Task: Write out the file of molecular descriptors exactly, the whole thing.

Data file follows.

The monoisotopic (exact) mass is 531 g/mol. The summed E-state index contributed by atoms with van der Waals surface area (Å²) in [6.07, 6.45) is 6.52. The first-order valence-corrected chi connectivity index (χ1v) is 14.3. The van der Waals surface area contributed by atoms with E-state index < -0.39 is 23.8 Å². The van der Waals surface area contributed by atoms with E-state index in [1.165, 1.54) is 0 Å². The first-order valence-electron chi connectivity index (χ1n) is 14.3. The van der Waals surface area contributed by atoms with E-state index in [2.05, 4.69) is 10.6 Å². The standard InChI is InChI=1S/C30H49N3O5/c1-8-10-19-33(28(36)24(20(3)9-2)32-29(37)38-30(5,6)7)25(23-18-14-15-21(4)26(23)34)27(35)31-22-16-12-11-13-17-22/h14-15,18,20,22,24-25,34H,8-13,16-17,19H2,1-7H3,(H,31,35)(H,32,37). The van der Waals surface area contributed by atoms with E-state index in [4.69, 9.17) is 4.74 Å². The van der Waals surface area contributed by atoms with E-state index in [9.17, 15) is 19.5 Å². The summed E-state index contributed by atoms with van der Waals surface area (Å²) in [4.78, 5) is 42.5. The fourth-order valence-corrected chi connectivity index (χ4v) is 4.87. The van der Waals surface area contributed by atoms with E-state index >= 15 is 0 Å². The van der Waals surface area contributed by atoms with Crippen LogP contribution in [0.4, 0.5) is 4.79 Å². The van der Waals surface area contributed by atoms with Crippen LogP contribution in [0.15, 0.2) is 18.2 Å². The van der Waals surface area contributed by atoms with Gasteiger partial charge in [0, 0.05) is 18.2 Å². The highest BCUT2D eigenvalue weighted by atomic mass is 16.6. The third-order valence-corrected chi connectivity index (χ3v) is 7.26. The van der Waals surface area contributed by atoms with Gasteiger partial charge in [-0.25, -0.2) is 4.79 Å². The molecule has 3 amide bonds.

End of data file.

The monoisotopic (exact) mass is 531 g/mol. The summed E-state index contributed by atoms with van der Waals surface area (Å²) in [6.07, 6.45) is 6.52. The first-order valence-corrected chi connectivity index (χ1v) is 14.3. The van der Waals surface area contributed by atoms with E-state index < -0.39 is 23.8 Å². The van der Waals surface area contributed by atoms with E-state index in [1.165, 1.54) is 0 Å². The first-order valence-electron chi connectivity index (χ1n) is 14.3. The van der Waals surface area contributed by atoms with E-state index in [2.05, 4.69) is 10.6 Å². The standard InChI is InChI=1S/C30H49N3O5/c1-8-10-19-33(28(36)24(20(3)9-2)32-29(37)38-30(5,6)7)25(23-18-14-15-21(4)26(23)34)27(35)31-22-16-12-11-13-17-22/h14-15,18,20,22,24-25,34H,8-13,16-17,19H2,1-7H3,(H,31,35)(H,32,37). The van der Waals surface area contributed by atoms with E-state index in [4.69, 9.17) is 4.74 Å². The van der Waals surface area contributed by atoms with E-state index in [9.17, 15) is 19.5 Å². The summed E-state index contributed by atoms with van der Waals surface area (Å²) in [4.78, 5) is 42.5. The fourth-order valence-corrected chi connectivity index (χ4v) is 4.87. The van der Waals surface area contributed by atoms with E-state index >= 15 is 0 Å². The van der Waals surface area contributed by atoms with Crippen LogP contribution in [0.4, 0.5) is 4.79 Å². The van der Waals surface area contributed by atoms with Crippen LogP contribution in [0.15, 0.2) is 18.2 Å². The van der Waals surface area contributed by atoms with Gasteiger partial charge in [0, 0.05) is 18.2 Å². The highest BCUT2D eigenvalue weighted by atomic mass is 16.6. The third-order valence-corrected chi connectivity index (χ3v) is 7.26. The van der Waals surface area contributed by atoms with Gasteiger partial charge in [-0.25, -0.2) is 4.79 Å². The molecule has 3 amide bonds.